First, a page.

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OECD: Finland must cut red tape to attract more foreign investment, workers

The economic group said Finland was falling behind its Nordic neighbours in attracting investment and skilled labour.

Tyhjähkö Aleksanterinkatu Helsingissä aikaisin aamulla.
File photo of Aleksanterinkatu, Helsinki's High Street equivalent, where foreign investors have bought up valuable properties. Image: Matti Myller / Yle

Finland has consistently lagged behind other Nordic and Baltic nations in attracting foreign direct investment (FDI), according to a report published by the economic and trade organisation OECD.

The Finnish economy's inward FDI stock was 31 percent of gross domestic product (GDP) in 2019, significantly lower than the average of 49 percent for the other countries in the region.

The report predicted that investment in Finland will continue to decline as a result of the coronavirus pandemic, even though foreign investors could bring new vitality to the Finnish economy as it strives to recover from the crisis.

The authors also set out a list of key challenges that may be preventing Finland from "exploiting its full potential as a destination" for FDI.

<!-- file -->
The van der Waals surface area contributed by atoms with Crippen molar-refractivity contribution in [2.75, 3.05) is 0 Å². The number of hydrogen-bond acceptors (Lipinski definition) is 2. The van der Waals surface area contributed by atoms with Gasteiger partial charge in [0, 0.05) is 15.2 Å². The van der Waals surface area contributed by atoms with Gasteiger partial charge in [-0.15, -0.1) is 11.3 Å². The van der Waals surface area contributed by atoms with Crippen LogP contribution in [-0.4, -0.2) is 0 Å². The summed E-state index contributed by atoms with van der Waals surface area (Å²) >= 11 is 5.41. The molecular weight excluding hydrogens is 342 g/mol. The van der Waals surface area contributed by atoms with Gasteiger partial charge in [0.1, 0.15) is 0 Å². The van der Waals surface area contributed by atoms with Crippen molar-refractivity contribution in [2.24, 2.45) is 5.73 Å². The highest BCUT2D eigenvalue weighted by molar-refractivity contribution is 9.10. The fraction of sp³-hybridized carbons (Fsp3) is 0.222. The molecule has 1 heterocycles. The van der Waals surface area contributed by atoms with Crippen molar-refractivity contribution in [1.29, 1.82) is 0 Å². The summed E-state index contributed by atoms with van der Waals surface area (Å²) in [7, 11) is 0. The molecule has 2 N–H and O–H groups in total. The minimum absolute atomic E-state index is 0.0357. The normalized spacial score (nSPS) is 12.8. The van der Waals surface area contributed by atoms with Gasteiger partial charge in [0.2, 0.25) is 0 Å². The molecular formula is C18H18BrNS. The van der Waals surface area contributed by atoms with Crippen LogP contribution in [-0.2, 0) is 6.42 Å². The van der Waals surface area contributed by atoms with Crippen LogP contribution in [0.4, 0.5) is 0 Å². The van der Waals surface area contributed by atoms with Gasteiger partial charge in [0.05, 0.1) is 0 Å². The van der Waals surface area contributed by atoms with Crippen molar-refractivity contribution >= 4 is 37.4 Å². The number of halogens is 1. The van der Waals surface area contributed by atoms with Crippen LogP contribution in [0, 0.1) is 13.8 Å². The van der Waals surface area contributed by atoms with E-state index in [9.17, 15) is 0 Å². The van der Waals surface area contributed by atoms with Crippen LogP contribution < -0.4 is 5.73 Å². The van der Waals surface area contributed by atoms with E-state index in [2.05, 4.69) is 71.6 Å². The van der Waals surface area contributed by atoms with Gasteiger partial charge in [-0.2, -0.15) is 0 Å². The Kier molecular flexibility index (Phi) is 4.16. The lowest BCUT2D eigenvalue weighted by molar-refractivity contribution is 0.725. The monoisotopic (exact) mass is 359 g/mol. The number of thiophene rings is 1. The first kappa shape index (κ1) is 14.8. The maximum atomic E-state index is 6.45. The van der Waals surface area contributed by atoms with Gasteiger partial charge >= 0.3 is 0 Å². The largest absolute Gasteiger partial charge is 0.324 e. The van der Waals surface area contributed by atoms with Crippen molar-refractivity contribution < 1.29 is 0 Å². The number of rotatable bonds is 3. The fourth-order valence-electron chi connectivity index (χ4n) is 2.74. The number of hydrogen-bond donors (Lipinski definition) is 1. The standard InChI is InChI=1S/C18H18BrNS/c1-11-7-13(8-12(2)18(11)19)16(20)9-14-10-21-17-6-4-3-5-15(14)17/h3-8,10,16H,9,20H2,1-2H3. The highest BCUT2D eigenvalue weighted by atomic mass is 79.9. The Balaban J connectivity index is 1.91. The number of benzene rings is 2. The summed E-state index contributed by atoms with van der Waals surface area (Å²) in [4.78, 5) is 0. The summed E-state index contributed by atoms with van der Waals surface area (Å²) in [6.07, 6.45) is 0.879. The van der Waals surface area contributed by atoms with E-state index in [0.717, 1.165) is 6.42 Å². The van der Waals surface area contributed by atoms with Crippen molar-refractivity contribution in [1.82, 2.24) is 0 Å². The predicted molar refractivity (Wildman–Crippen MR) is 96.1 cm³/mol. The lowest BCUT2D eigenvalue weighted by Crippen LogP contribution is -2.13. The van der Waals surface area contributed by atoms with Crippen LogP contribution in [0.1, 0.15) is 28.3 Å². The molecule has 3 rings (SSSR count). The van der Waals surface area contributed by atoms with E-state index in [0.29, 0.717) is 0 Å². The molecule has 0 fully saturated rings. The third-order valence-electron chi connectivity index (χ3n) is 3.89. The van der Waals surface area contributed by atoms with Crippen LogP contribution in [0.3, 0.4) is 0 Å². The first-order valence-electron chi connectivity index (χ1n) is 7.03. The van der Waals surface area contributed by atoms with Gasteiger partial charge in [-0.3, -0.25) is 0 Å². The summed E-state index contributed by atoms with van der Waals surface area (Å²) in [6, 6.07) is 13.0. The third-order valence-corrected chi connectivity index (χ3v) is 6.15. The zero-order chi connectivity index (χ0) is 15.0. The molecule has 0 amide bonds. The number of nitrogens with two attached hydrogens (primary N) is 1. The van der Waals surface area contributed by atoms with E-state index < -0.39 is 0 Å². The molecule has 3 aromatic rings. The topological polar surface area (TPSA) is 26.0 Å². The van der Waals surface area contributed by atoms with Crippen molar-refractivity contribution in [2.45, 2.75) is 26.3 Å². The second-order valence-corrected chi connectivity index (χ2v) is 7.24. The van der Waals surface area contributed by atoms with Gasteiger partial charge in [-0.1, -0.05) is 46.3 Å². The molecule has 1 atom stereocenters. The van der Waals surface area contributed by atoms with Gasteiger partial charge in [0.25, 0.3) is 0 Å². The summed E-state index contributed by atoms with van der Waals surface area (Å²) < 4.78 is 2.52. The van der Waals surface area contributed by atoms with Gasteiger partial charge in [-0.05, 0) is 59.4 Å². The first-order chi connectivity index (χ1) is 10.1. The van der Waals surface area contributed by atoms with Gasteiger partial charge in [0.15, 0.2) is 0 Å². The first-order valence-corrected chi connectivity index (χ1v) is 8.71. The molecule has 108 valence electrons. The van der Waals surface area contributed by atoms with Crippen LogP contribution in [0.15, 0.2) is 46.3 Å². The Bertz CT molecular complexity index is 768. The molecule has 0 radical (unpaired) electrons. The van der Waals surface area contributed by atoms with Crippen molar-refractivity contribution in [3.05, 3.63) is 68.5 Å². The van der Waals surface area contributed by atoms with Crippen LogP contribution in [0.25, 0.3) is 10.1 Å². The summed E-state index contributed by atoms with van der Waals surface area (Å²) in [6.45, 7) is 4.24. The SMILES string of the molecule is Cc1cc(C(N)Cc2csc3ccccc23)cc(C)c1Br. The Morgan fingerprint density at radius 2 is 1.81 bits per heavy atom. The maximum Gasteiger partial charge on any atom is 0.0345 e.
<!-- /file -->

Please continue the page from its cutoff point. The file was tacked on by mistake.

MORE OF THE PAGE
The All Points North podcast reported on the long queues at the Finnish Immigration Service Migri. You can listen to the episode via this embedded player, via Yle Areena, on Spotify or via your favoured podcast provider.

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"Setting up a business takes longer in Finland than in other countries in the region, and foreign investors have limited access to online company registration. Long processing times of operational permits slow down, or undermine, investment projects," the report stated.

The report's authors also called on Finnish authorities to streamline the process of setting up companies as well as other permit-related and bureaucratic processes.

"Recruiting and retaining skilled foreign workers could be further facilitated by simplifying the residence permit system and fast-tracking work-based permits for post-graduate students and researchers," the report said.

Productivity and competitiveness would also be increased by removing barriers to competition in the ICT, transport and logistics sectors, the report concluded.

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